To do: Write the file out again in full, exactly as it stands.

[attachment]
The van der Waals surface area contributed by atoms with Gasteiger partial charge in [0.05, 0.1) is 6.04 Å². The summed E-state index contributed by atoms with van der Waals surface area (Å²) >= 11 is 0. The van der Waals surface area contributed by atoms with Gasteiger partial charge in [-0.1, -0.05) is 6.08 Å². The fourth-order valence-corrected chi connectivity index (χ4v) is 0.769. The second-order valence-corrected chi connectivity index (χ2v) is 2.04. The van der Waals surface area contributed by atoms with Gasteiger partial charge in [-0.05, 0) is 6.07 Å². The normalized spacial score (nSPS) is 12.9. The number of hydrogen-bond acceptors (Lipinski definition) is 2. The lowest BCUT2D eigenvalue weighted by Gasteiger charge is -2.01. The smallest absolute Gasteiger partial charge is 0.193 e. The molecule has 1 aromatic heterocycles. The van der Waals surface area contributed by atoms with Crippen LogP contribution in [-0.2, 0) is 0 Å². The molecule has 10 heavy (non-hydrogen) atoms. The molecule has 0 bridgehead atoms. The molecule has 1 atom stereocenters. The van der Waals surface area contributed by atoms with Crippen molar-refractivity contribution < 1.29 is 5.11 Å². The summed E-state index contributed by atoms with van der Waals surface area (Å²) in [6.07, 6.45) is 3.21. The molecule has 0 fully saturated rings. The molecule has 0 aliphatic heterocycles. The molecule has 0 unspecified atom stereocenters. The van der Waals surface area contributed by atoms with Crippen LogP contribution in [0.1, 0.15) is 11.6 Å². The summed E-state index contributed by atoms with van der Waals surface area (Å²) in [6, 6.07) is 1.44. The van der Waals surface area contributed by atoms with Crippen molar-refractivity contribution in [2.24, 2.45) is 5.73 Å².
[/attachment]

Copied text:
The van der Waals surface area contributed by atoms with Gasteiger partial charge in [0.05, 0.1) is 6.04 Å². The summed E-state index contributed by atoms with van der Waals surface area (Å²) >= 11 is 0. The van der Waals surface area contributed by atoms with Gasteiger partial charge in [-0.1, -0.05) is 6.08 Å². The fourth-order valence-corrected chi connectivity index (χ4v) is 0.769. The second-order valence-corrected chi connectivity index (χ2v) is 2.04. The van der Waals surface area contributed by atoms with Gasteiger partial charge in [-0.05, 0) is 6.07 Å². The normalized spacial score (nSPS) is 12.9. The number of hydrogen-bond acceptors (Lipinski definition) is 2. The lowest BCUT2D eigenvalue weighted by Gasteiger charge is -2.01. The smallest absolute Gasteiger partial charge is 0.193 e. The molecule has 1 aromatic heterocycles. The van der Waals surface area contributed by atoms with Crippen LogP contribution in [-0.2, 0) is 0 Å². The molecule has 10 heavy (non-hydrogen) atoms. The molecule has 0 bridgehead atoms. The molecule has 1 atom stereocenters. The van der Waals surface area contributed by atoms with Crippen molar-refractivity contribution < 1.29 is 5.11 Å². The summed E-state index contributed by atoms with van der Waals surface area (Å²) in [6.07, 6.45) is 3.21. The molecule has 0 fully saturated rings. The molecule has 0 aliphatic heterocycles. The molecule has 0 unspecified atom stereocenters. The van der Waals surface area contributed by atoms with Crippen LogP contribution in [0.1, 0.15) is 11.6 Å². The summed E-state index contributed by atoms with van der Waals surface area (Å²) in [6, 6.07) is 1.44. The van der Waals surface area contributed by atoms with Crippen molar-refractivity contribution in [2.24, 2.45) is 5.73 Å².